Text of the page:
Get your news fix on happenings outside the pool with the latest ‘Beyond the Lane Lines.’ With each edition, we collect personal stories, little known facts and general items of interest from athletes around the world in their non-aquatic habitats, helping us get to know them for more than just an event ranking or time on a board. Read on and learn something new this week.
#1 – Shane Gould Becomes Oldest Survivor
Australian Olympic gold medalist Shane Gould was crowned champion of a different sort, as the 61-year-old won this season’s Australian TV show, Survivor: Champions vs. Contenders. As winner of the Sole Survivor title, Gould collected a $500,000 check and also earned the honor of becoming the oldest winner in Australian Survivor history.
Of the triple Olympic gold medalists’ perspective on aging, Gould stated, “Be encouraged that even though there’s a lot of social pressures that push you aside, you’ve got to fight for your ability to continue to contribute and participate in society.
“Being an older person, it goes to show that we’re not washed up, dried out and used, we’re certainly not. I came into this game as a champion and I’m leaving as a champion. It’s up there with my other achievement. It’s really the icing on the cake.”
Gould won gold medals in the 200m free, 400m free and 200m IM at the 1972 Olympic Games in Munich, while also clinching 800m free silver and 100m free bronze at those same Games.
#2 – Trinidad Swimming Records Fall
Kael Yorke, Trinidad’s flag bearer at the 2018 Youth Olympic Games that are still underway in Buenos Aires, earned a new national age group record while racing in Argentina. Earning a time of 2:05.03 in the heats of the men’s 200m fly, Yorke clocked a new 15-17 national age group record to surpass his own previous mark of 2:05.20 set at the CAC Games. Yorke would up finishing 21st out of the prelims of the event at YOG.
Competing at the 1st October Classic Invitation Swimming Championships recently, Zarek Wilson of Blue Dolphin Swim Club earned a Trinidadian national age record for the boys’ 11-12 200m fly. Wilson notched a mark of 2:20.25 to overtake the aforementioned Yorke’s previous 11-12 NAG of 2:21.68 from 2013.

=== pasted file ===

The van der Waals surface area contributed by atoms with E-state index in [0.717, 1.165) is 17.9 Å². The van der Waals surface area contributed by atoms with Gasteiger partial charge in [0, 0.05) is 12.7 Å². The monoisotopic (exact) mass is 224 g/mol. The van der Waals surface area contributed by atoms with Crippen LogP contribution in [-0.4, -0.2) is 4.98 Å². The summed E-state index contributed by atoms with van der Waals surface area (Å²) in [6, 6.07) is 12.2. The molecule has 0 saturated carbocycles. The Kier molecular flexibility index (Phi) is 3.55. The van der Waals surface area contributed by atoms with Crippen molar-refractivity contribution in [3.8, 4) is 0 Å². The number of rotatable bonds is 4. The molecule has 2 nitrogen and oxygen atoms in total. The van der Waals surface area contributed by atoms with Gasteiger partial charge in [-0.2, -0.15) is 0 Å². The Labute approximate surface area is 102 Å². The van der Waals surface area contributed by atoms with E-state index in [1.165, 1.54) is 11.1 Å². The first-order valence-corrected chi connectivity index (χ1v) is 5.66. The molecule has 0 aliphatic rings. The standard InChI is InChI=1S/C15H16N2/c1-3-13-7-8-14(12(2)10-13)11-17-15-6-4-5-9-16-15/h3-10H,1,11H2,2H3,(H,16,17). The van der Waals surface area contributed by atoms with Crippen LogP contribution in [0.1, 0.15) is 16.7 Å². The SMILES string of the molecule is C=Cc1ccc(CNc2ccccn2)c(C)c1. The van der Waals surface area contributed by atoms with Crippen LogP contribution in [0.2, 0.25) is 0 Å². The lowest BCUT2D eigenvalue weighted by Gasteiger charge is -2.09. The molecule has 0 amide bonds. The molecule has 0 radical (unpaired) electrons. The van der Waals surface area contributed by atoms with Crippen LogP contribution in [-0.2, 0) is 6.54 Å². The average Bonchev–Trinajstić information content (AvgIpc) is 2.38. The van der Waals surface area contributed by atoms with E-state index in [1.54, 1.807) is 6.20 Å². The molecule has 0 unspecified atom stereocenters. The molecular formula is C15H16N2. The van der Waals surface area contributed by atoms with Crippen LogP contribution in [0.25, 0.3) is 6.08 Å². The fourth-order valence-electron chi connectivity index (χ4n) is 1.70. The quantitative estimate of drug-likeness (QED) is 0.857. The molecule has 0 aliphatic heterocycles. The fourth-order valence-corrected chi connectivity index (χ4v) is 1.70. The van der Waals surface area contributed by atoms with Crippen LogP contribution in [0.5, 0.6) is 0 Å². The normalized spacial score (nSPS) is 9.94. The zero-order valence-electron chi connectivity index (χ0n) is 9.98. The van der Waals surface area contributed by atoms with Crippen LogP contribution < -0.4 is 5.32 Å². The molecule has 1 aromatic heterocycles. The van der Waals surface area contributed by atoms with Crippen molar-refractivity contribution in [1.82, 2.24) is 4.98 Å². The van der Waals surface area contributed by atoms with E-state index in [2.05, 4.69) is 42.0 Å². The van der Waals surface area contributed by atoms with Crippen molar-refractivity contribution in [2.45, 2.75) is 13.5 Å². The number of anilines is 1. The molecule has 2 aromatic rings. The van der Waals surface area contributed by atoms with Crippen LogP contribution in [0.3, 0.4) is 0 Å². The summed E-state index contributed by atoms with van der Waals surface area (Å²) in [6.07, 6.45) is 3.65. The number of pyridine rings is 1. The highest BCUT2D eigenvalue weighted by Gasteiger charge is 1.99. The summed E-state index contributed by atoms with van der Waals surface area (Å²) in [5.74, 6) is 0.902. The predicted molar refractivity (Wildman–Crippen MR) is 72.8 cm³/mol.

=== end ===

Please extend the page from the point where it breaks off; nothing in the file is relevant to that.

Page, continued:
Finally, Keryn Burke of Atlantis Aquatics took down a national age group record of her own, competing at the annual Peter Awong Memorial Sprint Meet over last weekend. Burke established a new girls’ 9-10 NAG record in the 100m IM, touching in 1:15.82 to overtake the previous record of 1:16.00.
#3 – Freya Anderson on BBC Young Sports Personality Shortlist
17-year-old Freya Anderson of Great Britain is on the shortlist of nominees up for BBC Young Sports Personality of the Year. The Ellesmere Titans swimmer clinched 4 medals at this year’s European Championships, serving as a critical component to England’s gold medal-winning women’s 4 x 200m freestyle and mixed 4 x 100m medley relays. She also took home bronze as a member of England’s women’s 4 x 100m medley and mixed 4 x 200m freestyle relays.
Anderson, who competed in both the World Junior and World Senior Championships last year, said of her recognition, “I’m super happy to be nominated for this. It’s an absolute honour and after successfully transitioning from junior to senior this year I hope I’ve inspired a few juniors that they can do it too.”
The 10 initial nominees, which also includes para swimmer Maisie Summers-Newton, will be narrowed down to just 3 on October 19th, with the winner announced on October 21st.
Other contenders are:
Kare Adenegan (Para-athletics)
James Bowen (Horse racing)
Max Burgin (Athletics)
Jack Draper (Tennis)
Georgia-Mae Fenton (Gymnastics)
Anna Hursey (Table tennis)
Georgia Roche (Rugby League)
Ryan Sessegnon (Football)
Maisie Summers-Newton (Para-swimming)
#4 – Alia Atkinson Awarded Order of Distinction
World record holder Alia Atkinson of Jamaica was recently conferred with her nation’s Order of Distinction in the Rank of Commander (CD) for her outstanding representation in the field of swimming.
“I don’t think anything else that I’ve done so far tops it,” Atkinson told The Gleaner shortly after being conferred with the honour.
“When I was sitting there and just absorbing everything it just made me feel like I need to try a lot harder in terms of things I can still accomplish and also try harder to embody all that I’ve accomplished,” said the former Texas A&M athlete.
Atkinson won 100m breaststroke gold at the 2014 Short Course World Championships, becoming the first black woman to ever win a world swimming title. More recently, the 29-year-old lowered her own SCM 50 breaststroke world record to 28.56 while competing at the World Cup Series in Budapest.
The Order of Distinction in the Rank of Commander is Jamaica’s sixth highest honor.